• I keep wondering who Mr. Wood knows. I was a little behind watching so I was able to fast forward through his bits at least in the pre-race. Mute is a great button for the obnoxious!

  6. I don’t see the red flag as a gimmick. It’s a legitimate attempt to give the fans a green flag finish. They aren’t adding laps like in a certain stock car series whose gimmickery IndyCar have done well to not adopt. It’s the right balance between trying to satisfy the “Dorys” (people with short attention span, or easily bored), and the traditional fans like us.

  7. billytheskink Says:

    I didn’t struggle with the red flag call because I believe most fans really do want to see a green flag finish, though I would be fine with a traditional yellow. Certainly this was an easier call than in 2020, where there was extensive barrier damage that required repair in addition to mopping up a wrecked car and a lap less to work with.

    Ericsson drove a flawless race, good to see that rewarded. Good to see Kanaan up front as well. Herta’s day looked terrifying. While Jimmie Johnson had the most notable rookie highlight of the month (in qualifying), his wreck should have given his ROY award to David Malukas (and even if voting occurred before that, Malukas probably deserved it more). Quite a contrast to Johnson’s excellent run at Texas.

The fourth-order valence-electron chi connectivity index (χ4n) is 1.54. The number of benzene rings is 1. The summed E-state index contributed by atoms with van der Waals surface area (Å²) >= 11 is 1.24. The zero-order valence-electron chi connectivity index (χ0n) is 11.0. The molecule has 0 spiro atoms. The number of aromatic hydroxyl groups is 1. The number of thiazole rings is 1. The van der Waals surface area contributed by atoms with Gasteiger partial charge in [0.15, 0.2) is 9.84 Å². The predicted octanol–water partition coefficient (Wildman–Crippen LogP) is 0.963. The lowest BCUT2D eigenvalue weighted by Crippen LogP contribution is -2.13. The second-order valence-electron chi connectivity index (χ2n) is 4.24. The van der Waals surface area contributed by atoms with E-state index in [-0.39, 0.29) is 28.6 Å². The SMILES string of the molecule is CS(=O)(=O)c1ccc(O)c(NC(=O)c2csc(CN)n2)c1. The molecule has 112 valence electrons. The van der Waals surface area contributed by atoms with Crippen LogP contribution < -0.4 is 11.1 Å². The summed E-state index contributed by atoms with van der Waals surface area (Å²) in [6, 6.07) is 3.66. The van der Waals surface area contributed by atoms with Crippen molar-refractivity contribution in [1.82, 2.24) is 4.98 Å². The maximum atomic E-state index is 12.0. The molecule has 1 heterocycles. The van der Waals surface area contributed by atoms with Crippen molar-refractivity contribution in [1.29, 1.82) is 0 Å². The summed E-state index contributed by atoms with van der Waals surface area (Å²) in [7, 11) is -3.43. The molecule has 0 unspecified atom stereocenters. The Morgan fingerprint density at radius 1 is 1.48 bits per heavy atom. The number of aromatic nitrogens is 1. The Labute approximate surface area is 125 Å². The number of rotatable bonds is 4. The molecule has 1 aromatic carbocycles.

While I have no quarrel with Ericsson for doing it because it is not against the rules, Indycar might want to consider penalizing drivers for crossing the double white line at pit in, whether pitting or swerving to break the draft for a trailing car. Seems like a nasty wreck into the attenuator waiting to happen.

  8. agree with Patrick above.
    i could add more, but no.

  9. OliverW Says:

    I was 100% behind having the red flag. So were my fellow tv watchers which included rookies and die hards.

    • Myself and other diehards were very disappointed that Indy Car would lower itself to Nascar level by pulling this stunt. I’m just happy it did not cost Ericsson his win.

      Scott Dixon has to still be lamenting the one that got away.

  10. Completely disagree that Indycar “gimmicked up the finish”.

    Gimmicking up the finish would be using the NASCAR method of GWC which adds laps past the scheduled race distance. It was still the Indianapolis 500, not 505, not 510. There was nothing gimmicked about it whatsoever. It was an opportunity to try and finish under green. Certainly better than the lame effort in 1997.

  11. […] good friend George Phillips opined over at Oilpressure.com that he would rather see the race end under caution than have a red flag late in the race. This is […]